Germans love mettbrot, but will it give me worms?
Baby, I like it raw. Fish, from sushi to ceviche, and back again. Beef, whether it’s tartared Paris-style or kitfo’d like in Ethiopia. I’ve even had horsemeat sashimi, in Kyoto, and loved the hell out of it.
But mettbrot—mettbrot made me nervous. That’s because mettbrot is raw pork, minced with salt, pepper, mace, and caraway seeds, smeared across rye bread, and eaten across Germany as a breakfast, hangover cure, random snack, or—as my friend Reiner lovingly recalled—school lunch. (“Onions chopped, not sliced!” he specified.)
Raw pork… man. As an American, I’ve been warned since childhood against the dangers of undercooked pork. Trichinosis is supposed to be the inevitable result, right? Worms in my intestines, cysts in my muscles. Yeesh.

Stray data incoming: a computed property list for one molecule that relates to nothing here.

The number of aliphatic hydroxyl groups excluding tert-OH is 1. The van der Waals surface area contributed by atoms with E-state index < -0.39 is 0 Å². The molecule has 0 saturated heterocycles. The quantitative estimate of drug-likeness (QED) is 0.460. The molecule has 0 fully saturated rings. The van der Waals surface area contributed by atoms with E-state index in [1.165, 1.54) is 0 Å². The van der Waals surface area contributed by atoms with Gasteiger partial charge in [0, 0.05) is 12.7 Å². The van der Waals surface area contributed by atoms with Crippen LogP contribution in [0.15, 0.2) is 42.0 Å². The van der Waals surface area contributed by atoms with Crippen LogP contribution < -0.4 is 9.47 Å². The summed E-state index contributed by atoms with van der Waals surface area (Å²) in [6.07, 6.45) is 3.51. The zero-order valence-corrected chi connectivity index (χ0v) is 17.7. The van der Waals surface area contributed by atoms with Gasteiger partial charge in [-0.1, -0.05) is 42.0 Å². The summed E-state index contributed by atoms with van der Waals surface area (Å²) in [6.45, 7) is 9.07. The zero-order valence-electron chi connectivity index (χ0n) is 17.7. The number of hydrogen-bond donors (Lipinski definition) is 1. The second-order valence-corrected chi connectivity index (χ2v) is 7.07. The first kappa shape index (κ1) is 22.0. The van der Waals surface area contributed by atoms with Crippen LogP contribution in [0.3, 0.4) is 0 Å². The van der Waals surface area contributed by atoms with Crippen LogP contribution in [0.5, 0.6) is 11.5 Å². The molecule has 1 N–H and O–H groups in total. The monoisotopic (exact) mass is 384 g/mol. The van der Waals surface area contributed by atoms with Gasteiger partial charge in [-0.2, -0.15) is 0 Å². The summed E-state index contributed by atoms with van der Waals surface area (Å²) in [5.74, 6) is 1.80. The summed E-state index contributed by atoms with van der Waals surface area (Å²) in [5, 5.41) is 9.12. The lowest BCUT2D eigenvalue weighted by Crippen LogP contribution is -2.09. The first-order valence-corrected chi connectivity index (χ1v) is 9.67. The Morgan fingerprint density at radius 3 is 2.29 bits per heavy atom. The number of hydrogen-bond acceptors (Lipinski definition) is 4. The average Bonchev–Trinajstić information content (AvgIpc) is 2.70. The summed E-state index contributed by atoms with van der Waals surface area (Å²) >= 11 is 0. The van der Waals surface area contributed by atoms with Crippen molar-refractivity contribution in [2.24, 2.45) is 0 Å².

And yet a whole country is apparently mad about mettbrot. (“The Germans love minced meat just a little too much,” says the Telegraph.) To be fair, Germans are serious about the preparation and labeling of the meat for mettbrot—it apparently must be sold the day it’s processed, to ensure freshness.
Here in New York City, it’s a bit harder to find ready-to-eat raw pork. One butcher we spoke to even refused to sell us the meat when they learned I was going to eat it raw. Finally, though, Staubitz—a century-old butcher in Carroll Gardens, Brooklyn—got us the goods.
Now I’ve got a job to do: overcome four decades of propaganda, take a big bite of mettbrot, and try to decide—ist eb grob?